Cats are a threat to native wildlife because their natural instinct is to hunt birds, reptiles and small mammals, such as bandicoots. Cats should be kept indoors from dusk to dawn to give small mammals a chance to safely explore your garden. During the day, a bell attached to your cat’s collar can help to warn birds. Barking, inquisitive dogs can frighten and harass wildlife or even kill birds and small animals. Control your dog’s movements to ensure your garden is a safe haven for wildlife. Chook feed attracts feral birds, such as starlings and sparrows, which can intimidate some native birds. Ensure your chook feed is accessible only to your chooks. Feed vegetable scraps to your chooks in the morning, so left-overs don’t attract feral rats, which can also frighten away smaller native mammals. It’s always better to let birds feed naturally, rather than attract them to your garden with bird seed. Bird seed that is labelled ‘native birds’ will also attract feral birds. Plant flowering shrubs near windows so you can enjoy watching them closely when indoors. It’s best to manage any pests and weeds naturally because chemical pesticides and herbicides can poison wildlife. If herbicide is needed, we recommend Glyphosate. There is a variety which is safe for frogs and can be used near ponds.

Watering your habitat garden Local native plant species need little water. Seedlings may require watering during hot, dry summer months. To conserve moisture and suppress weeds, mulch heavily with natural leaf litter or gum bark. Watering early in the day is best.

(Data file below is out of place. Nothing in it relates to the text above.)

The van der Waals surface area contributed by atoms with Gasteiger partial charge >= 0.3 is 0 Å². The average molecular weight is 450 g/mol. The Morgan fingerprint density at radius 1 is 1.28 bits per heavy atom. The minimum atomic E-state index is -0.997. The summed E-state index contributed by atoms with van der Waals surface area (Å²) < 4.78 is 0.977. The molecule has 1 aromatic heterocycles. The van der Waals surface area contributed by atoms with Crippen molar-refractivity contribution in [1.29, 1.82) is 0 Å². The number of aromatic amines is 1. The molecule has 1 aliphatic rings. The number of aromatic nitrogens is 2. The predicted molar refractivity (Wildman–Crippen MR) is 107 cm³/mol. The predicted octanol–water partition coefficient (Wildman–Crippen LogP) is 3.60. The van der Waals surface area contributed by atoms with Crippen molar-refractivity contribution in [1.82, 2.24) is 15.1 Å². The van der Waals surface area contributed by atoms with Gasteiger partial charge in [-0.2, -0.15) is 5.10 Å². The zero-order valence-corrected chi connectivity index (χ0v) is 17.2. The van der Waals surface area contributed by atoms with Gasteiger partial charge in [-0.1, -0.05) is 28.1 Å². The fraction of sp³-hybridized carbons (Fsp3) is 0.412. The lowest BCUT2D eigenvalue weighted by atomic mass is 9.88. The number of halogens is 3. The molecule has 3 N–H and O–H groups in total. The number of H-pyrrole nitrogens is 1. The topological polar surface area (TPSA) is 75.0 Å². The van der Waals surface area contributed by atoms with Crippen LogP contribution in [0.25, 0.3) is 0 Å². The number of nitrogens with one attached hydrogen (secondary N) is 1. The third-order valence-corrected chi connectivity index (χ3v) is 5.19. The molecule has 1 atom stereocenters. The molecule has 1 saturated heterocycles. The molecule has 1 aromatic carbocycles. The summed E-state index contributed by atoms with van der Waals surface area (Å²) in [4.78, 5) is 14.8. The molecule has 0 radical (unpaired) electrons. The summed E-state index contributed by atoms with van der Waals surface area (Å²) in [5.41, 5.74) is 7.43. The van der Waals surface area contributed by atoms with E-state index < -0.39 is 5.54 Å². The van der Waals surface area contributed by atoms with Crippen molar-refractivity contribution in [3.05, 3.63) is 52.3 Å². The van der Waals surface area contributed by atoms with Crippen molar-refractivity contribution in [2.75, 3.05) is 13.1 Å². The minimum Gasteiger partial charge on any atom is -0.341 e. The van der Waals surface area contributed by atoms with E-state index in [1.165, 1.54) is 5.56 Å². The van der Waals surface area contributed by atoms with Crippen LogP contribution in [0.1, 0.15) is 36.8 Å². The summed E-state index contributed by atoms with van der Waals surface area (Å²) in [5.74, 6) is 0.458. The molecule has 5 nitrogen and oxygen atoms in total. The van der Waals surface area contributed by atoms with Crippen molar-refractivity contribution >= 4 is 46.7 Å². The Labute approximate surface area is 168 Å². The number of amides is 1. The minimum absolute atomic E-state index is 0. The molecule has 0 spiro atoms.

Great websites Flora for Fauna <www.floraforfauna.com.au> – a highly informative Australia-wide website that helps you plan your garden right down to species level. Gardens for Wildlife <www.gardensforwildlife.dpipwe.tas.gov.au> – a Tasmanian website on habitat gardening. Understorey Network <www.understorey-network.org.au> – a detailed list of Tasmania’s plants, including propagation information.

This brochure was prepared by the Taroona Environment Network (TEN). TEN was formed in 1997 to restore biodiversity along Taroona’s coastal foreshore. Countless satisfying hours have been spent participating in monthly working bees to remove weeds, collect seeds, propagate and plant. We invite you to join us and become part of our rewarding work.

Habitat Gardening

www.ten.org.au / email: info@ten.org.au Concept and text: Fiona Rice 2004. Revised 2009 All flora photographs: David Fitzgerald <dhfitz@netspace.net.au> Other photographs: Liz Haywood, Mike Driessen, Birds Tasmania, Tasmanian Parks and Wildlife Service Background illustration of Taroona foreshore: Kris Schaeffer Design: Liz Haywood TEN’s logo is a graphic depiction of a chiton – a shell animal that lives on our rocky foreshore. An Aboriginal name for this shell animal is ‘Taroona’.

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… creating a haven for wildlife

Profile for Taroona news

Habitat Gardening in Taroona  

Leaflet about gardening to improve native fauna habitat in Taroona, on the Derwent Estuary in Tasmania, Australia. A3 size poster also avail...

Habitat Gardening in Taroona  

Leaflet about gardening to improve native fauna habitat in Taroona, on the Derwent Estuary in Tasmania, Australia. A3 size poster also avail...